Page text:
Novel inactivation methods are needed to control the spread of foodborne viruses responsible for nonbacterial gastroenteritis worldwide. The advent of high-pressure homogenization combining high pressure, shear stress, and cavitation provides the opportunity to evaluate this technology
for viral inactivation in fluid foods under continuous processing conditions. Our objective was to evaluate murine norovirus (MNV-1) and MS2 coliphage (single-stranded RNA) as human enteric virus surrogates for their susceptibility to a novel high-pressure homogenization process for application
in commercial settings. Experiments were conducted in duplicate with MNV-1 and MS2 coliphage in phosphate-buffered saline, using homogenization pressures of 0, 100, 200, 250, and 300 MPa (the maximum achievable by the homogenizer), resulting in exposure temperatures of 24, 46, 63, 70, and
75°C, respectively, for <2 s. Only homogenization pressures of 300 MPa at 75°C showed inactivation of ∼3 log PFU for MS2 from an initial ∼6 log PFU. Also, MNV-1 showed inactivation of ∼0.8 log PFU at 300 MPa. Further studies are warranted to validate this inactivation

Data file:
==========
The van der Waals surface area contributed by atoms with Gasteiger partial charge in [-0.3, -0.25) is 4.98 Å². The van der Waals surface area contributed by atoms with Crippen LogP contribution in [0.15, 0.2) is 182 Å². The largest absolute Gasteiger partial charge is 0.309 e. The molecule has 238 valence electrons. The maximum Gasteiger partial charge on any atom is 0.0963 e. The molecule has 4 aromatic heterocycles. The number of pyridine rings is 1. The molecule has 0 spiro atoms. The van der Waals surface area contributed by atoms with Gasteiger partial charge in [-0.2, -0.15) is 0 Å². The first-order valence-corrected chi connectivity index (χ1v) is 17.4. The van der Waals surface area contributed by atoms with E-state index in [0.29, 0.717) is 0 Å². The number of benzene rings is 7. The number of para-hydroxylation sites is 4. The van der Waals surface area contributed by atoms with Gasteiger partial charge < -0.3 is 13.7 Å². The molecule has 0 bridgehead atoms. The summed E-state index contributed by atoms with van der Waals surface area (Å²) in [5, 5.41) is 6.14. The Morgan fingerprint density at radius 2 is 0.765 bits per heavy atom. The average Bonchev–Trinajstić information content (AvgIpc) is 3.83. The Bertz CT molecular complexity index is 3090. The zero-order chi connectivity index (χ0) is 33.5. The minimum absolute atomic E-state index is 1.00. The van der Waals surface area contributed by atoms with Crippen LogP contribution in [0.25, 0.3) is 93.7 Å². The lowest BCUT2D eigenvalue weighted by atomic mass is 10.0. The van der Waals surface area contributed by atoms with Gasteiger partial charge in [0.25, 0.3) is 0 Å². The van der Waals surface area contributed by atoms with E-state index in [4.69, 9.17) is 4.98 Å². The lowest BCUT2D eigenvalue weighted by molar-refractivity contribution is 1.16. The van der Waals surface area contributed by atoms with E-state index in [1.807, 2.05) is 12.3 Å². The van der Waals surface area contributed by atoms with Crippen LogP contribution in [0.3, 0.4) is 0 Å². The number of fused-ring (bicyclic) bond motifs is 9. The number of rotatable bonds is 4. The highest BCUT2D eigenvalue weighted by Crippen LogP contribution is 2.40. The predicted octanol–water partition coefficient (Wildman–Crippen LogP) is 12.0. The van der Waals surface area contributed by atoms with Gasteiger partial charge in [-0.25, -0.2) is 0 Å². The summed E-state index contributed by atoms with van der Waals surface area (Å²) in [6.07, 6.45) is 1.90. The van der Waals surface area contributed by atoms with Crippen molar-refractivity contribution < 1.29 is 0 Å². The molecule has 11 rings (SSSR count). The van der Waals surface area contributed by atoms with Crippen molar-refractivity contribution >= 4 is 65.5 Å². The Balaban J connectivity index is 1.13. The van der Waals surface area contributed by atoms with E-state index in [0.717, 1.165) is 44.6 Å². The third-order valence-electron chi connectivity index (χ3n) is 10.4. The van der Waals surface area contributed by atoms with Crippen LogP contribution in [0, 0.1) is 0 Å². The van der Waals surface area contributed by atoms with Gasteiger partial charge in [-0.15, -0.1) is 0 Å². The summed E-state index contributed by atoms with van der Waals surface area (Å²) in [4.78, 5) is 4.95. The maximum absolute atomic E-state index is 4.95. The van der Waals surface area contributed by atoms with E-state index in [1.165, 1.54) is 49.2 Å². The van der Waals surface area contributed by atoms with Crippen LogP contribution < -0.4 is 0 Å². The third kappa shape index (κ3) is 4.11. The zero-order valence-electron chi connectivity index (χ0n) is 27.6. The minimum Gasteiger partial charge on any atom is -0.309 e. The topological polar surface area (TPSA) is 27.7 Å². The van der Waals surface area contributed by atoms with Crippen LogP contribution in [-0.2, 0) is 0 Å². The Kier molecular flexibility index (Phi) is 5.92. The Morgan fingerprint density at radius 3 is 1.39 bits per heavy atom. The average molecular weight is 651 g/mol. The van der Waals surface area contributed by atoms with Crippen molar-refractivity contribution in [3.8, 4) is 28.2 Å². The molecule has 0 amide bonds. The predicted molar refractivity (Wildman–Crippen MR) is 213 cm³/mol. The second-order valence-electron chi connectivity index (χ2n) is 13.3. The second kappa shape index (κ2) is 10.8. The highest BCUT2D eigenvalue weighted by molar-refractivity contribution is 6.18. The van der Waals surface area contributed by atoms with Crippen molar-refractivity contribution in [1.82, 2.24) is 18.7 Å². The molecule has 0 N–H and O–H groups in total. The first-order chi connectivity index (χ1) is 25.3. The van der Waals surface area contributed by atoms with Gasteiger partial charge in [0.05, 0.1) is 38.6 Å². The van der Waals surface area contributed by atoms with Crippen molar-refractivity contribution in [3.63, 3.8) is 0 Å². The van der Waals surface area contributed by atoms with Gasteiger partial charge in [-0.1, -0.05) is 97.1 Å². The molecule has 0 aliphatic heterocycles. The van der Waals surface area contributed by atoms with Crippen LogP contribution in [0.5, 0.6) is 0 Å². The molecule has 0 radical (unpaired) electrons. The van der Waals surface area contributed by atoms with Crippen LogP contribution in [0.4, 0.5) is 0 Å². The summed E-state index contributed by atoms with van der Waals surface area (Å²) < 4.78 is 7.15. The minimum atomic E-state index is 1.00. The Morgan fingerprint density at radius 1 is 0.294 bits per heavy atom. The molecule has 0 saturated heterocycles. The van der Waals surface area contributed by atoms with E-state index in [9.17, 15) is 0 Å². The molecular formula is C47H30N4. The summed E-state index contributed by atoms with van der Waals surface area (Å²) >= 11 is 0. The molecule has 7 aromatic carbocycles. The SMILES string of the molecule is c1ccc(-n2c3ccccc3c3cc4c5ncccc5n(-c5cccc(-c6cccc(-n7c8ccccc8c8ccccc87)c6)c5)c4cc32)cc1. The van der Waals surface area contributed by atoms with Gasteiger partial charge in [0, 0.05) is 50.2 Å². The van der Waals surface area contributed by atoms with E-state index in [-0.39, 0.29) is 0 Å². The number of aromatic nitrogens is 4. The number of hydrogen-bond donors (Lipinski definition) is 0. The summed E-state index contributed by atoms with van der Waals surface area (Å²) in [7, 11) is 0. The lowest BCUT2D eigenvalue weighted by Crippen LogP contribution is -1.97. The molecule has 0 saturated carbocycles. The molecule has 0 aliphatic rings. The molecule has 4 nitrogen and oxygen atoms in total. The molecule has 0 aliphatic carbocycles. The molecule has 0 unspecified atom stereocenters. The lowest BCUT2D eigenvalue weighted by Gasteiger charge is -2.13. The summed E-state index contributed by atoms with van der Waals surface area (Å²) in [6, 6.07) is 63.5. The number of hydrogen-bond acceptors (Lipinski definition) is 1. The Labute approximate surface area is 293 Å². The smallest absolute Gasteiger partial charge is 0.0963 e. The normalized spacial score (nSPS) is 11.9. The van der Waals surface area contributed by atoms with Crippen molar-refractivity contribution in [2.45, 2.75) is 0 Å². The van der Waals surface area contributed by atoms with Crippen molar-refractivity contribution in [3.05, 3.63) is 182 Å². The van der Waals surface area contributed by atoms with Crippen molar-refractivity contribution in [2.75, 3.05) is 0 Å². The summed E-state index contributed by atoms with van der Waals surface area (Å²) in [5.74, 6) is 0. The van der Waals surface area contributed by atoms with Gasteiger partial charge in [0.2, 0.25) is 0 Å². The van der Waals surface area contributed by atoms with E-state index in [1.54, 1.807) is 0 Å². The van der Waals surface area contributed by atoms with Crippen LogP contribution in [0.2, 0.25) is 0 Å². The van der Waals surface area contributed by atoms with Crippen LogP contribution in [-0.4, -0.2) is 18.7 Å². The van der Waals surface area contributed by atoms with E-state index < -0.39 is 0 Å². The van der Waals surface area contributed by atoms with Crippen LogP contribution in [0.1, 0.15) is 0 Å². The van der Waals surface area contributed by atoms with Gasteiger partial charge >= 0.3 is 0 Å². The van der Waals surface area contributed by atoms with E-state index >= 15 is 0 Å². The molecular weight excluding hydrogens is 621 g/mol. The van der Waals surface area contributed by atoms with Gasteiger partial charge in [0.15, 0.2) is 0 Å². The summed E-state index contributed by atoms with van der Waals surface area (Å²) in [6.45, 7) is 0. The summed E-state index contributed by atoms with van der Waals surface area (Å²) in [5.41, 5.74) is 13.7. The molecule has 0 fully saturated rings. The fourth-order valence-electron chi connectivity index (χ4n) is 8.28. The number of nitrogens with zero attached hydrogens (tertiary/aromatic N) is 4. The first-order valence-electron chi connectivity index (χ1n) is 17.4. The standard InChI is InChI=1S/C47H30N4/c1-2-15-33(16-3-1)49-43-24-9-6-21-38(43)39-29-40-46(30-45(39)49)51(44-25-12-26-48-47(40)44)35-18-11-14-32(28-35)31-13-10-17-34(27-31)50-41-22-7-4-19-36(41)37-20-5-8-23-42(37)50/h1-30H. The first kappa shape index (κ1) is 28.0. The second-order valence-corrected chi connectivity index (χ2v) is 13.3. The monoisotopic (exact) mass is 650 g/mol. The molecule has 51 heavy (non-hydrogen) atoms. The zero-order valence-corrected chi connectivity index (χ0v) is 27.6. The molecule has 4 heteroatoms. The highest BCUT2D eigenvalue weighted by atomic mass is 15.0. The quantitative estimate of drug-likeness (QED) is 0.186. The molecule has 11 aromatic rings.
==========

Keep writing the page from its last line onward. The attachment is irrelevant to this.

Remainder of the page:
process, which can retain the sensory and nutritional value of fluid food and shows promise for application in industrial environments.
Document Type: Research Article
Department of Food Science and Technology, The University of Tennessee–Knoxville, 2605 River Drive, Room 102 FSPB, Knoxville, Tennessee 37996-4591, USA. firstname.lastname@example.org 2:
Department of Food Science and Technology, The University of Tennessee–Knoxville, 2605 River Drive, Room 102 FSPB, Knoxville, Tennessee 37996-4591, USA
Publication date: November 1, 2009
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